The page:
treated at tho Manhattan Eye and Ear Hospital,
233 Fast Thirty-fourth street, during the month or
May.
Abraham Lovensteln, three years old, of 60 Mul
berry street, fell down stairs last evening and was
instantly killed. The Corouer was notified.
Ofllcer Stlnekamp, of tho Twentieth precinct,
found a human skull and seven bones on the roof
of the house 336 Ninth avenue yesterday afternoon.
The Corouer was notified.
Charles ftclnbeck, a clerk In the employ of Mr.
Silas C. Smith, was committed by Judge Dowling at
the Tombs Police Court yesterday morning on a
charge of having stolen too from his employer.
Thomas Courtney, twenty-two years of age, of
No. 646 West Thirty-sixth street, sliet himself accl*
dentally In the foot yesterday afternoon while play
ing wltu u pistol. He was sent to Uellevue Hospital.
Michael Cosgrove, fifty years of age, of M West
Forty-third street, was found dead in tho Sixth
Avenue Railroad stable* yesterday afternoon by
Officer McMMlun, of tue Broadway Squad. The
Coroner was notified.
Coroner Herrms n yesterday held an lnqnest on
the body of James Degnan, a child ten months old,
who died at the residence of the parents. .142 Fast
Thirty-sixth street. Deceased accidently fell Into a
washtab and was drowned.
James Degan, residing at 01 Tenth avenue, com
plains thai on Saturduy night he visited Hattle
Christie and Carrie Foster, at 80 West Houston
street, and while In company with them they took
?47 lii money from his pocket. Thqy were arrested
by Officer Hlckey, of the Klghtb pfenioct, and yes
terday morning locked up ny Justssf Ledwlth, at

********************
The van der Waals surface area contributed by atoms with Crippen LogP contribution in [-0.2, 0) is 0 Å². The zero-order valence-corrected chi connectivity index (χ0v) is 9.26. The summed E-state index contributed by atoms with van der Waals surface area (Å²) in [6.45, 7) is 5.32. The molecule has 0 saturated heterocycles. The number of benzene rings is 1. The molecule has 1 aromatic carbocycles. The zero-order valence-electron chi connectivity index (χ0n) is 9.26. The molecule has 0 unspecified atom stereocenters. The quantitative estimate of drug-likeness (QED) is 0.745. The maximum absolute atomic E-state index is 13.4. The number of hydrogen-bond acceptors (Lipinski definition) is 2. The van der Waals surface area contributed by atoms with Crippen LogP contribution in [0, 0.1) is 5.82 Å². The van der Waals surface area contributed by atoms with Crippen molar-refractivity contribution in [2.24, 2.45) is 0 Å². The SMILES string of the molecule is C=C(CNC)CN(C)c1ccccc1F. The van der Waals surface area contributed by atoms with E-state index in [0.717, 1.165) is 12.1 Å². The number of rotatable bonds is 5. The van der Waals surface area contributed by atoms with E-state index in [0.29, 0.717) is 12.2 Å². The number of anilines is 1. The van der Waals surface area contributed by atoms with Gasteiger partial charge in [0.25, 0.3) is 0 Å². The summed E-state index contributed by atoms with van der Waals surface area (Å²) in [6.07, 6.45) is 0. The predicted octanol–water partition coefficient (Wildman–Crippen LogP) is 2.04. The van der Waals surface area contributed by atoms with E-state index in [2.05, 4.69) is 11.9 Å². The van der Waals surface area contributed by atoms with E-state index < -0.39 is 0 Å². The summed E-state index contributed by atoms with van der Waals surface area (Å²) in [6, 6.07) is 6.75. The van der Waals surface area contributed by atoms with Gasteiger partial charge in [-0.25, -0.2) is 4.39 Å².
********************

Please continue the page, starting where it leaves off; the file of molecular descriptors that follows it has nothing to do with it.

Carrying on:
the Jefferson Market Police court, rat trial.
William Campbell, by trodo a painter, died sud
denly on Saturday afternoon at 1,160 liroadway.
He had entered a water tank on the roof for the
purpose of painting the inside of it, and was sub
sequently found dead. It was suspected that he
had died from inhaling the tames of some black
asphaluim, which he used in his business; but that
will be determined by a post-mortem examination
to be made on the body by Dr. OushmMi. Coroner
lierrwfta Utt* the case in charge.
THE TOMBS' TRIALS.
What the Workmen Wish? Meetings of Various
8ocietios Yciterday? Eusoluti&ns Arrived
At? A Firm Determination to Besist
the Exactions of Employers.
I Strikes are now predominant. Every one, during
this sweet summer weather, is seeking a shorter
time to labor and an interval for enjoj tiient. Work
men are carrying everything their own way, and
employers arc obliged to concede everything the
worKmen demand. There Is but little doubt that all
Swho arc on strike and those who are preparing for
battle will gain their end, as the "mtisters" possess
sense enough to see the utter uselossn'ss ot "kick
ing against the pricks." Yesterday the German
printers, the casemakers, the fresco painters, the
wheelwrights and blacksmiths and the workers In
wood all held meetings In various paits or the city,
and the general determination tlie.v arrived at was
to insist upon the realization of their cherished
hope? the elglit-liour system. Judging by the re
ports of the committees appointed by tlio various